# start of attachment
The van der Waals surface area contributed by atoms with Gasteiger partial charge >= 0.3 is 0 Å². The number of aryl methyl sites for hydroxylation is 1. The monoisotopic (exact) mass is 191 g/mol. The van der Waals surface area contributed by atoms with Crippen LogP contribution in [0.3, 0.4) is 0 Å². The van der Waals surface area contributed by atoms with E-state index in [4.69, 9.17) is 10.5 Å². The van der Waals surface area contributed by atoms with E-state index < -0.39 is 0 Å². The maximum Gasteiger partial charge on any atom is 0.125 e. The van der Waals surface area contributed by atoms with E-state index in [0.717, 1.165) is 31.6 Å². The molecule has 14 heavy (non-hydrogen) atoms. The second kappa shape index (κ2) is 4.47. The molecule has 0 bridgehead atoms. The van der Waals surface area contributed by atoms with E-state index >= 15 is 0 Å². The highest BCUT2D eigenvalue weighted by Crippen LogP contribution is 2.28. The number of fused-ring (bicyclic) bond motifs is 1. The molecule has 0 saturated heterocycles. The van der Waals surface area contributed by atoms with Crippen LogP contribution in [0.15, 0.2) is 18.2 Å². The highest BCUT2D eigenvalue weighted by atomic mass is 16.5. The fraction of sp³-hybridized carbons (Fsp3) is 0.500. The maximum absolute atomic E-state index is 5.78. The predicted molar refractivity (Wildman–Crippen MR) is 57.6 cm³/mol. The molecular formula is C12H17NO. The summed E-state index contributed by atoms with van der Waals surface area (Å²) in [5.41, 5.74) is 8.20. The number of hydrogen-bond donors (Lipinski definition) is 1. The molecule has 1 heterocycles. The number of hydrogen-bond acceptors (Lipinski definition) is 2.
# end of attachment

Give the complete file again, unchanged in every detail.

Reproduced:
The van der Waals surface area contributed by atoms with Gasteiger partial charge >= 0.3 is 0 Å². The number of aryl methyl sites for hydroxylation is 1. The monoisotopic (exact) mass is 191 g/mol. The van der Waals surface area contributed by atoms with Crippen LogP contribution in [0.3, 0.4) is 0 Å². The van der Waals surface area contributed by atoms with E-state index in [4.69, 9.17) is 10.5 Å². The van der Waals surface area contributed by atoms with E-state index < -0.39 is 0 Å². The maximum Gasteiger partial charge on any atom is 0.125 e. The van der Waals surface area contributed by atoms with E-state index in [0.717, 1.165) is 31.6 Å². The molecule has 14 heavy (non-hydrogen) atoms. The second kappa shape index (κ2) is 4.47. The molecule has 0 bridgehead atoms. The van der Waals surface area contributed by atoms with E-state index >= 15 is 0 Å². The highest BCUT2D eigenvalue weighted by Crippen LogP contribution is 2.28. The number of fused-ring (bicyclic) bond motifs is 1. The molecule has 0 saturated heterocycles. The van der Waals surface area contributed by atoms with Crippen LogP contribution in [0.15, 0.2) is 18.2 Å². The highest BCUT2D eigenvalue weighted by atomic mass is 16.5. The fraction of sp³-hybridized carbons (Fsp3) is 0.500. The maximum absolute atomic E-state index is 5.78. The predicted molar refractivity (Wildman–Crippen MR) is 57.6 cm³/mol. The molecular formula is C12H17NO. The summed E-state index contributed by atoms with van der Waals surface area (Å²) in [5.41, 5.74) is 8.20. The number of hydrogen-bond donors (Lipinski definition) is 1. The molecule has 1 heterocycles. The number of hydrogen-bond acceptors (Lipinski definition) is 2.